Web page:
This twisted tale of The Crimson Sword begins with Jarom, Guardian of Diln, and friend Allion of the village located in Alson. They are in charge of keeping his village safe. There isnít a lot of action in that part of the world, so itís an uneventful job.
The peaceful kingdom is suddenly under attack when the King is assassinated and a powerful wizard conquers Jaromís home. After a run-in with the Queen, who is trying to escape, they flee together Ė Jarom,his friend and the Queen.
With her there, Jarom suddenly finds out heís really the second son of the late king. His older brother was banished from the kingdom after trying to poison the king, and he was sent to the village to live in peace away from all that. Unfortunately, it is his brother who has now taken over the kingdom after having faced the world and become a sorcerer. You canít really blame him; it was his birthright, after all.
Jarom goes into a sort of shock at this discovery, and he tends to go on about whatever the world owes him; heís a bit whiney through the entire novel. With this, and being a rather plain sort of personality, he is really hard to love as a main character should be. One of the best and most interesting characters is Shadow, an assassin, who pops in a few times but too far between.
There is a mysterious council whose sole purpose seems bent on telling Jarom what to do with his life. A Demon Queen awakening from an Abyss threatens an unstable human race. Jarom must find the Crimson Sword, the Sword of Asaheil, and, like King Arthur, unite his people.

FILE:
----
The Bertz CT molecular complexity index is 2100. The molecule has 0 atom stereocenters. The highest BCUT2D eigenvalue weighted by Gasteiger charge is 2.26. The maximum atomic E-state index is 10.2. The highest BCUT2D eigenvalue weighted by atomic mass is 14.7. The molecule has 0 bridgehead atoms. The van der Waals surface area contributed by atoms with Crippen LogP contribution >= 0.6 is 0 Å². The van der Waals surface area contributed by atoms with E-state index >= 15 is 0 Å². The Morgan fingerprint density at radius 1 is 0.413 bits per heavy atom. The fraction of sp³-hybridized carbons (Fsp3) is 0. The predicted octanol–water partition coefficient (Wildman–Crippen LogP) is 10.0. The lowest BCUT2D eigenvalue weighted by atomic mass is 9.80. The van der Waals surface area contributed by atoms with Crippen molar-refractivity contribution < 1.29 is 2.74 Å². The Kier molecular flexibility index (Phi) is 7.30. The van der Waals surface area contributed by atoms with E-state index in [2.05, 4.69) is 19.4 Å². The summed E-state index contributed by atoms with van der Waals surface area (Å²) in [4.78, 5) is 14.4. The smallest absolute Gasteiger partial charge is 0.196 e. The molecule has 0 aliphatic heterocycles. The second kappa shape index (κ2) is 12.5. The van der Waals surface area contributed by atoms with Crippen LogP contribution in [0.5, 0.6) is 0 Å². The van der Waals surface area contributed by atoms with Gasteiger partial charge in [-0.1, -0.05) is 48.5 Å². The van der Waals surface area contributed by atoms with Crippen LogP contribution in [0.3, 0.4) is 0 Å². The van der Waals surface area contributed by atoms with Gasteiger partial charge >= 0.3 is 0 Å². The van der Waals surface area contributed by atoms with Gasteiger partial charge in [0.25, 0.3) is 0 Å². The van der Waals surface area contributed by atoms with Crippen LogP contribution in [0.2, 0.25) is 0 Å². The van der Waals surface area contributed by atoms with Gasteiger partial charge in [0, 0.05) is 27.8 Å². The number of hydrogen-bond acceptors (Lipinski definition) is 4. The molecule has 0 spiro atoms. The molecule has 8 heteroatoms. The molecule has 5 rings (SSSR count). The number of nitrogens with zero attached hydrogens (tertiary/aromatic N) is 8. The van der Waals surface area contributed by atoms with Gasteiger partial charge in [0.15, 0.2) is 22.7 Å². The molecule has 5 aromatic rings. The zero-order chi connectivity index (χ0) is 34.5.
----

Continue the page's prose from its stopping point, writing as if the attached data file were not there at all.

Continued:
Yes, there is a love interest, the voluptuous Marisha. Her sole purpose is to provide a distraction for Jarom. She falls under capture, waits patiently to be rescued, and then, after the rescue, is captured again. Itís amazing that Jarom puts up with this. This female character could easily be mistaken for a lump of bean curd, as much as she helps out.
Its comparison to the Lord of the Rings or some of Terry Brooksí works are surprising. While certain elements contained in the book have obviously been done before, the style, structure, prose and pacing all need work. The main character needs to grow up; with hope this will be fixed with the sequels. This book, however, could very well stand alone.
Its quest and many twists make it a fine read. The author introduces few of his own elements but makes enough new surprises with old elements to take it out of the ordinary. Jaromís slow interpretation about the things going on and his self-ramblings, thank goodness, only take up part of the fun.
In all, The Crimson Sword portrays an exciting journey, even if the characters are a little humdrum. The creatures and adventure are worthwhile, and there may be promise for the future editions. This tale earns its right to two stars.